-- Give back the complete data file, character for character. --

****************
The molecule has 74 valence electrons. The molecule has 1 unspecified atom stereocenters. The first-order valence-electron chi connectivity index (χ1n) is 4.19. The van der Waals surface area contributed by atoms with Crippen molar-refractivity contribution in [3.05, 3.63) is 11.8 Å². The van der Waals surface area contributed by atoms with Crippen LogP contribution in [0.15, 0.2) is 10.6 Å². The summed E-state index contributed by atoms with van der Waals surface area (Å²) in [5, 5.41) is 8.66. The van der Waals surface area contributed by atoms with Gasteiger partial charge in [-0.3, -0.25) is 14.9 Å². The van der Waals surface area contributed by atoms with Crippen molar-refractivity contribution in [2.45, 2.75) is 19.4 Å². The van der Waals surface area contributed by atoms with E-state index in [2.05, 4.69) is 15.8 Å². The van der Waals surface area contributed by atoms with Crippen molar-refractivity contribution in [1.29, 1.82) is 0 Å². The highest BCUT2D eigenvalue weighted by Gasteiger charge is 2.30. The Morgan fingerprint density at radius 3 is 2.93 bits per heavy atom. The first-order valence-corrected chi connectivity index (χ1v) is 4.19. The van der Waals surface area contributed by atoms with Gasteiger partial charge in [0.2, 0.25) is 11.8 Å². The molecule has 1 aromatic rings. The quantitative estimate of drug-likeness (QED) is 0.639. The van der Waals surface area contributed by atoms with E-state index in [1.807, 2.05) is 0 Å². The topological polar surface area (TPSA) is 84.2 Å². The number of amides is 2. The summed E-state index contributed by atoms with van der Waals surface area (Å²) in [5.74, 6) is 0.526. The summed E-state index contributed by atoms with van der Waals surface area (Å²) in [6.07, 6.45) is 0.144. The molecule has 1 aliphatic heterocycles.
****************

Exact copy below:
The molecule has 74 valence electrons. The molecule has 1 unspecified atom stereocenters. The first-order valence-electron chi connectivity index (χ1n) is 4.19. The van der Waals surface area contributed by atoms with Crippen molar-refractivity contribution in [3.05, 3.63) is 11.8 Å². The van der Waals surface area contributed by atoms with Crippen LogP contribution in [0.15, 0.2) is 10.6 Å². The summed E-state index contributed by atoms with van der Waals surface area (Å²) in [5, 5.41) is 8.66. The van der Waals surface area contributed by atoms with Gasteiger partial charge in [-0.3, -0.25) is 14.9 Å². The van der Waals surface area contributed by atoms with Crippen molar-refractivity contribution in [2.45, 2.75) is 19.4 Å². The van der Waals surface area contributed by atoms with E-state index in [2.05, 4.69) is 15.8 Å². The van der Waals surface area contributed by atoms with Crippen molar-refractivity contribution in [1.29, 1.82) is 0 Å². The highest BCUT2D eigenvalue weighted by Gasteiger charge is 2.30. The Morgan fingerprint density at radius 3 is 2.93 bits per heavy atom. The first-order valence-corrected chi connectivity index (χ1v) is 4.19. The van der Waals surface area contributed by atoms with Gasteiger partial charge in [0.2, 0.25) is 11.8 Å². The molecule has 1 aromatic rings. The quantitative estimate of drug-likeness (QED) is 0.639. The van der Waals surface area contributed by atoms with E-state index in [1.807, 2.05) is 0 Å². The topological polar surface area (TPSA) is 84.2 Å². The number of amides is 2. The summed E-state index contributed by atoms with van der Waals surface area (Å²) in [5.74, 6) is 0.526. The summed E-state index contributed by atoms with van der Waals surface area (Å²) in [6.07, 6.45) is 0.144. The molecule has 1 aliphatic heterocycles.